Adobe Photoshop – Strengths & Weaknesses:

As the name would suggest, Photoshop is the master when it comes to photo manipulation and editing. Because of this strength, it is therefore the preferred tool when designing anything that contains photos such as brochures, posters, postcards, flyers, etc.

[Image: photoshop.jpg]

Think of it this way; by contrast, Illustrator is best for creating, from scratch, the individual elements that are then laid out within Photoshop to form a greater, more collective document. While Illustrator works mainly with vector files, Photoshop is primarily a raster-based program that produces bitmaps.

More About Raster Graphics:
Raster graphics are synonymous with bitmap graphics, as both essentially refer to computer images that are formed by way of a rectangular grid of pixels or individual points of color.

[Image: xraster-image.jpg.pagespeed.ic.zf_Ck8UJ9V.webp]
Source:printcnx.com

If that wasn’t enough, a further and reasonable explanation of raster graphics can be found here→ https://en.wikipedia.org/wiki/Raster_graphics

While Photoshop is not the best for creating professional logos, primarily because of its lack of vector drawing abilities, it is still a potent program. It’s a fantastic application for photographers because of the amazing editing controls that are available for manipulating photographs, as well as, it’s a popular program for untrained designers because of the built-in creative filters that allow even a novice user to make something look good with very little effort.

[Image: xVectorBitmapExample.png.pagespeed.ic.lTVnu3F30L.webp]
Source: wikipedia

Further, because of its bitmap base, Photoshop is great for web designers because it allows you to optimize graphics for use online, resulting in smaller file sizes and subsequently quicker page loading. Web designers can also appreciate that Photoshop provides a relatively easy forum for slicing graphics to form individual online elements, such as backgrounds and buttons, for laying out web pages and wire frames.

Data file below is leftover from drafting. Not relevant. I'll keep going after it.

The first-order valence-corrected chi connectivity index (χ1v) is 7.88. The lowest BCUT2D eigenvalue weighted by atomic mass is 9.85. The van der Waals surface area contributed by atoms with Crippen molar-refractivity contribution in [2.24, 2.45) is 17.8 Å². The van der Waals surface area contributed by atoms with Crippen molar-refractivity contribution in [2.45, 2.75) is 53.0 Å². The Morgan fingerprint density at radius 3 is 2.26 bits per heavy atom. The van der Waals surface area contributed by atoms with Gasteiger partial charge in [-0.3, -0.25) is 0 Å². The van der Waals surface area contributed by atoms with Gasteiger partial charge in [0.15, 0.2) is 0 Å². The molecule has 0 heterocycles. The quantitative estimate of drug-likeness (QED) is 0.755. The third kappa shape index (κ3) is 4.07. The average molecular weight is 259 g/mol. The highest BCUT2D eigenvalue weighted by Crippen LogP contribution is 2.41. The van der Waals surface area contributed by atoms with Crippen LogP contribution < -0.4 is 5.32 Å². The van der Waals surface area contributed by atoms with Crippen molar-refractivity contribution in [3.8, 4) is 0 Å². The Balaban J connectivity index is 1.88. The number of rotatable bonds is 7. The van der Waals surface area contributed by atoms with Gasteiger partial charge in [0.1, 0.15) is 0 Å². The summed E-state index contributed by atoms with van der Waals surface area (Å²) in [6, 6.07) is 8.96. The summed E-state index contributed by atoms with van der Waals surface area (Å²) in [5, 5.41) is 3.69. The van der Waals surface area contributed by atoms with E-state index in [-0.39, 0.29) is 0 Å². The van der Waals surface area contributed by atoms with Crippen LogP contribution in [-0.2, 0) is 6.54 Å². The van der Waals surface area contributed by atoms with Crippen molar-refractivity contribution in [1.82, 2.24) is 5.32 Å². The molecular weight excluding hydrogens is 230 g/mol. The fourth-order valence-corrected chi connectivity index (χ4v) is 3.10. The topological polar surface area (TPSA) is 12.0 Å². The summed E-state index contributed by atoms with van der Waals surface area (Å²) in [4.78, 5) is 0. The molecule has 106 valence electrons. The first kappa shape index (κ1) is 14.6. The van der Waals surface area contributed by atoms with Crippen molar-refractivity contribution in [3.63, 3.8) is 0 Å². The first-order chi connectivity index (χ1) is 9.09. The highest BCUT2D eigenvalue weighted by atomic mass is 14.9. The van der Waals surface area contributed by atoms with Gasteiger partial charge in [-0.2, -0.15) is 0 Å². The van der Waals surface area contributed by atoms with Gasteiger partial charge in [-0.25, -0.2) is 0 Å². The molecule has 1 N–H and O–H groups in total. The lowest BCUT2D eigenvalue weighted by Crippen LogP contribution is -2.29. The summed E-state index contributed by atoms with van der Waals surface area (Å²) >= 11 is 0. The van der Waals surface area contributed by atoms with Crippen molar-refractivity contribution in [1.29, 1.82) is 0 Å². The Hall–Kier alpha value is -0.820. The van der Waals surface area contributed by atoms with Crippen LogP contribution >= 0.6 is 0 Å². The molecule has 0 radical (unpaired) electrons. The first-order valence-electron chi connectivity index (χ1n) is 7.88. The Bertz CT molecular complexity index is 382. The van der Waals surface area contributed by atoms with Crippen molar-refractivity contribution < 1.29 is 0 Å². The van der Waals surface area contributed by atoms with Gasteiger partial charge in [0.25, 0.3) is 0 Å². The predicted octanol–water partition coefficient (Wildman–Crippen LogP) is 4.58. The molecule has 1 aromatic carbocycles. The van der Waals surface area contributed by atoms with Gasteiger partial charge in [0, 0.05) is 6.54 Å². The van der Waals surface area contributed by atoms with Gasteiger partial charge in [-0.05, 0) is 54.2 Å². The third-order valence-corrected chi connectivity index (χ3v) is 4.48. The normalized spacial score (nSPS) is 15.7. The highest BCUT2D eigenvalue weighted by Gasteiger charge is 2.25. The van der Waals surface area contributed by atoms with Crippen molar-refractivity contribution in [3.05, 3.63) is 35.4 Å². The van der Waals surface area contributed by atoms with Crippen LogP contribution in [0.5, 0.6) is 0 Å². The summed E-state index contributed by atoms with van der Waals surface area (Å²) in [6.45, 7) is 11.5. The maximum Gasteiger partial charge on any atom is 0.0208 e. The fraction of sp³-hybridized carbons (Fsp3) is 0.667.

It’s safe to say the learning curve for Photoshop is ultimately quite flat and because it’s generally cheaper to acquire than Illustrator, it tends to invite less experienced hobbyists than it does seasoned logo design professionals. Yes, for all of Photoshop’s many strengths in general design, when it comes to logo design, it has some weaknesses to be addressed.

Above all, the glaring difference here is that when bitmap files are enlarged, they lose quality. As the individual bits get larger, at a certain point in the enlarging process you begin to see a ragged edge (the result of the individual squares that make up the bitmap design, as opposed to a smooth edge formed by a vector image). Obviously, this perceived pixilation becomes a substantial problem when growing an image to the size of a billboard.

Knowing this, when it comes to the application of logo design, Photoshop simply isn’t a suitable software. Logos need to be versatile by nature but because Photoshop does not allow you to make a vector file, you would either need to create the original file to be the size of a billboard (and shrink it down from there) or you would literally need to remake the logo each time in a new size, which are both, of course, ridiculous practices.

nah, kira-kira begitu lah aplikasi mana yang terbaik untuk desain logo.

jadi bagi kalian yang masih bingung software mana yang lebih baik untuk desain logo bisa nimbang sendiri yaa...

Code:
https://thelogocompany.net/blog/logo-tutorials/adobe-illustrator-photoshop-logo-design/